Supreme Court battle brings people to the streets and threats to free speech continue to proliferate

Supreme Court battle brings people to the streets and threats to free speech continue to proliferate
Photo by Erik McGregor/Pacific Press/LightRocket via Getty Images

Peaceful Assembly

Women protest against Kavanaugh’s nomination

On 27th September 2018, massive crowds demonstrated at the U.S. Capitol and Supreme Court to protest the president’s choice to fill the vacancy on the country’s highest court. Nearly 60 people were arrested for "unlawful demonstration activities” as they blocked a street near the Senate office building where Brett Kavanaugh and one of the women accusing him of a sexual assault were testifying before the Senate Judiciary Committee. Protests over Kavanaugh’s nomination began when he was first named in July, but intensified in recent weeks after Christine Blasey-Ford and two other women came forward with accusations against the judge. Expressing their solidarity with the accusers, thousands of people have staged demonstrations in their hometowns, online with popular hashtags like #BelieveSurvivors and #AssaultFreeSCOTUS, and at the offices of senators who were going to decide the nominee’s fate. In one high profile incident caught on video, Senator Jeff Flake was stopped in an elevator by a woman who said she was the victim of sexual assault. "Don't look away from me," she told the Senator". Look at me and tell me that it doesn't matter what happened". In early October, large protests against the nominee were held in New York City, Boston and other cities. Hundreds of Kavanaugh supporters also held multiple events in Washington and around the country to show their support for the nominee.

Labour rights related protests

On 3rd September 2018, thousands of employees of a major hotel chain staged protests in seven cities to demand better compensation and for unpaid wages. In Boston, for example, hundreds of people chanted outside of a downtown Marriot, with some joining hands and sitting in the middle of a street. In San Diego hotel workers were joined by teachers and nurses outside of a downtown Marriot hotel to request fair wages for employees, many of whom are negotiating a new contract with the company. In San Francisco, police arrested 75 hotel workers for blocking a street while protesting.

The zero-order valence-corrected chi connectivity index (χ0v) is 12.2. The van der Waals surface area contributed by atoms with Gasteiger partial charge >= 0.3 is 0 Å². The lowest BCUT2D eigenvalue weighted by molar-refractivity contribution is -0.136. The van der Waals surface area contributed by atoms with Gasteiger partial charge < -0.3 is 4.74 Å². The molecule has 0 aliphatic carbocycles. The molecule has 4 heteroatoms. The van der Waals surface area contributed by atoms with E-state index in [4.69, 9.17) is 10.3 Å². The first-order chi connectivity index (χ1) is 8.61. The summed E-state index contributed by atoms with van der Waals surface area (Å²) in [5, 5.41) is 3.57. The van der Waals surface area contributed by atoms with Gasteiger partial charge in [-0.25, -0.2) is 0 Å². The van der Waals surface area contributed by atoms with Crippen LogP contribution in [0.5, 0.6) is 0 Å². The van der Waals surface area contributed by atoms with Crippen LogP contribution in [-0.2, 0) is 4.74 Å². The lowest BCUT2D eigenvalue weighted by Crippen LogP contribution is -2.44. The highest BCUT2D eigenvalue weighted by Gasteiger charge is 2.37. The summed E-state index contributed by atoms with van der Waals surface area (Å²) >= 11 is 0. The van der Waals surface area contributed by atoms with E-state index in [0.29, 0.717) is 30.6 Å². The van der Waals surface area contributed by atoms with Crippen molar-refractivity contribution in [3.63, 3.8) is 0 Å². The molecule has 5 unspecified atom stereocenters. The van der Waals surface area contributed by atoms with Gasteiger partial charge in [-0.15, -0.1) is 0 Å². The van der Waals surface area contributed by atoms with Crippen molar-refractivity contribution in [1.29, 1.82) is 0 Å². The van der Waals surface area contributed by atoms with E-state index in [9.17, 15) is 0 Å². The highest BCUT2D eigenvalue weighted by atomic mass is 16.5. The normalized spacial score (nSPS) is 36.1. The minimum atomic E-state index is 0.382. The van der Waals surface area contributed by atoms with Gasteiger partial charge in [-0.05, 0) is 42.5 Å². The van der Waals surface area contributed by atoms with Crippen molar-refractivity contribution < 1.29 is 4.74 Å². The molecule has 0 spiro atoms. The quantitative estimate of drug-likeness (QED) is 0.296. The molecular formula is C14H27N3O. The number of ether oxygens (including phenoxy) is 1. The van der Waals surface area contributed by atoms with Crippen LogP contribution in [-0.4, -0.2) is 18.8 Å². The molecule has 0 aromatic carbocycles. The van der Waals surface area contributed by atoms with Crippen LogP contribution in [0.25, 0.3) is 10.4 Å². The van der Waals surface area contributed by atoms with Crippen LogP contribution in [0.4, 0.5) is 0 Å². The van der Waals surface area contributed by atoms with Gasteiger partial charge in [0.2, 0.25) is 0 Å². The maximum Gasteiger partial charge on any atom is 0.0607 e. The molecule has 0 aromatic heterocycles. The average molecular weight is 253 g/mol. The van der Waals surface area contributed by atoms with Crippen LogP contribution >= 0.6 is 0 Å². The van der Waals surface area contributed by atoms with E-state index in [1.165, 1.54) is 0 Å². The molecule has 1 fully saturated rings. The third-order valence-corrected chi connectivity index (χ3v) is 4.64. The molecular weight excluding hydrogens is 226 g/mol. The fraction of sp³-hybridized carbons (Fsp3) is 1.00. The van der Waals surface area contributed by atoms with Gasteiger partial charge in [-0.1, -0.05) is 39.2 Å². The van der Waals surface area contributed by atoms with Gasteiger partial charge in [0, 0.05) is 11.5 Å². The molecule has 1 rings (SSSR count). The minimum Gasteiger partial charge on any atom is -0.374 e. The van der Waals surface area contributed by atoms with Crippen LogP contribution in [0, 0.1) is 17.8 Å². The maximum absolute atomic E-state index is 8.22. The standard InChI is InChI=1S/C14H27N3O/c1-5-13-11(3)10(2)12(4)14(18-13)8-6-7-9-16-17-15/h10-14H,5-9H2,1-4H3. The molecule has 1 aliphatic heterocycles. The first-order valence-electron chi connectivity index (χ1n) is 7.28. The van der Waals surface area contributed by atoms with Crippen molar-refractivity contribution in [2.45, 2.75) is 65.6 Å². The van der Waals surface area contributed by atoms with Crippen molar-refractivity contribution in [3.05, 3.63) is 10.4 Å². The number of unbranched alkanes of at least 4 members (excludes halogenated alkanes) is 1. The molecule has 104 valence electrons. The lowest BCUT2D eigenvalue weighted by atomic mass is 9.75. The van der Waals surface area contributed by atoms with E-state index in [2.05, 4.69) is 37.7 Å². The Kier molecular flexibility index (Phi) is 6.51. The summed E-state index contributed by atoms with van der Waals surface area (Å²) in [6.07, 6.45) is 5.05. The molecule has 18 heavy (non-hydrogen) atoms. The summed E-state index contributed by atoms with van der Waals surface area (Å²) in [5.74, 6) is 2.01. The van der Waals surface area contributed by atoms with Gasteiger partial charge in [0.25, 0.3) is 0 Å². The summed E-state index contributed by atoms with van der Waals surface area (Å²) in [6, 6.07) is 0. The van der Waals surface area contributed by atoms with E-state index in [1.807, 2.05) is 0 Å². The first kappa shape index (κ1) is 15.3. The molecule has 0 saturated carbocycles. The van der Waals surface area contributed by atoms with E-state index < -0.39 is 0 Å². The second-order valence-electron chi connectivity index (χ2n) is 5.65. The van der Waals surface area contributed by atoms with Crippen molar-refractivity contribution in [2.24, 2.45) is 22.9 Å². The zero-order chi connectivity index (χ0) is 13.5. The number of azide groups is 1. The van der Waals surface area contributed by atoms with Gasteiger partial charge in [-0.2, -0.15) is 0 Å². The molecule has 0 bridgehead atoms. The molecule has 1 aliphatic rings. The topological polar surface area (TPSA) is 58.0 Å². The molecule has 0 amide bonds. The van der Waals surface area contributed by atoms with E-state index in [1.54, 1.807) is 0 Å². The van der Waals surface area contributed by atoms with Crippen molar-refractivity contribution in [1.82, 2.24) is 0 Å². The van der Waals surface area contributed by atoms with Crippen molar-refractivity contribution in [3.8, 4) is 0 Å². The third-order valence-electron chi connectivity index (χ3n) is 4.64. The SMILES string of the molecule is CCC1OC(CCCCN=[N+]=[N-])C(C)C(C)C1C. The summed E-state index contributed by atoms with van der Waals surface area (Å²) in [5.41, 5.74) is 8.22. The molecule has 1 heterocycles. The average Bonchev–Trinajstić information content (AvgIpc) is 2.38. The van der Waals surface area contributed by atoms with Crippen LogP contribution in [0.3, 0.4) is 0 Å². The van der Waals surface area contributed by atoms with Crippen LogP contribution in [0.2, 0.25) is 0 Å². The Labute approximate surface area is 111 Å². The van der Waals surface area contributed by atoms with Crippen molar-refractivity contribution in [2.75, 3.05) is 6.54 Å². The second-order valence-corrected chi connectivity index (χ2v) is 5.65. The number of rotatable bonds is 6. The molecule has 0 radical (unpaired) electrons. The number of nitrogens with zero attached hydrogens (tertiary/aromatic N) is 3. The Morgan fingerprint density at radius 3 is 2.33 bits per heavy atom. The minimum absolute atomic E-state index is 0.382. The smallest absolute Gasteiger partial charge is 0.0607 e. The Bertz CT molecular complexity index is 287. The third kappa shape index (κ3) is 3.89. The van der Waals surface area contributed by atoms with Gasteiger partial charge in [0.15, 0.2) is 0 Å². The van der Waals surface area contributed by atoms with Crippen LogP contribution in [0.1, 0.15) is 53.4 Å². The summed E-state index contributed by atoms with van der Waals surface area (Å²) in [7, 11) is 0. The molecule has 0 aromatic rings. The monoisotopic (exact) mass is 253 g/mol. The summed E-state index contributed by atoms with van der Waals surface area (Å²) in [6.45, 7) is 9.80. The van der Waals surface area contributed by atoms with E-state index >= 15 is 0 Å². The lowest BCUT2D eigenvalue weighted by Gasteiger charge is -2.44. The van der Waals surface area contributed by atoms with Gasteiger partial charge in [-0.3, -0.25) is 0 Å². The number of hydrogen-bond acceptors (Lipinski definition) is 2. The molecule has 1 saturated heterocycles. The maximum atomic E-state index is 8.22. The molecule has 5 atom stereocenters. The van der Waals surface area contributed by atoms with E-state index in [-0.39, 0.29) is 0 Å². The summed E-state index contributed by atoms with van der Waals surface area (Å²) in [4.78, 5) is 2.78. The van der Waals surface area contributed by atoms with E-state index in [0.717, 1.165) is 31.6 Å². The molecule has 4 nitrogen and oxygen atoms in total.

On 18th September 2018, McDonalds’ employees staged protests in several cities to demand that the fast food restaurant address widespread complaints of sexual harassment and require anti-harassment training for its managers. In Chicago, hundreds of protesters rallied in front of McDonald's headquarters while a plane flew overhead with a banner saying, “McDonald's: Stop Sexual Harassment”. In New Orleans, employees chanted, “Hey, McDonalds, you can't hide — we can see your nasty side”. Other protests were held in Los Angeles, St. Louis, Kansas City and San Francisco. Nearly 40 percent of women in the fast-food industry report facing sexual harassment on the job.

Prisoners' strike

Prisoners in several states organised a 19-day strike in August 2018 to demand better food, living conditions and higher wages. The peaceful protest started on 21st August 2018 with many inmates conducting hunger strikes and refusing to work. It is unclear how widespread the protests were, although prisoners were reportedly striking in at least 14 states including California, Ohio and Indiana. The inmates were supported by former prisoners, family members and others who held rallies in solidarity outside of prisons in Atlanta, Los Angeles and North Carolina. Inmates reportedly used social media and word of mouth to promote the strike and raise awareness about the inhospitable condition that inmates experience.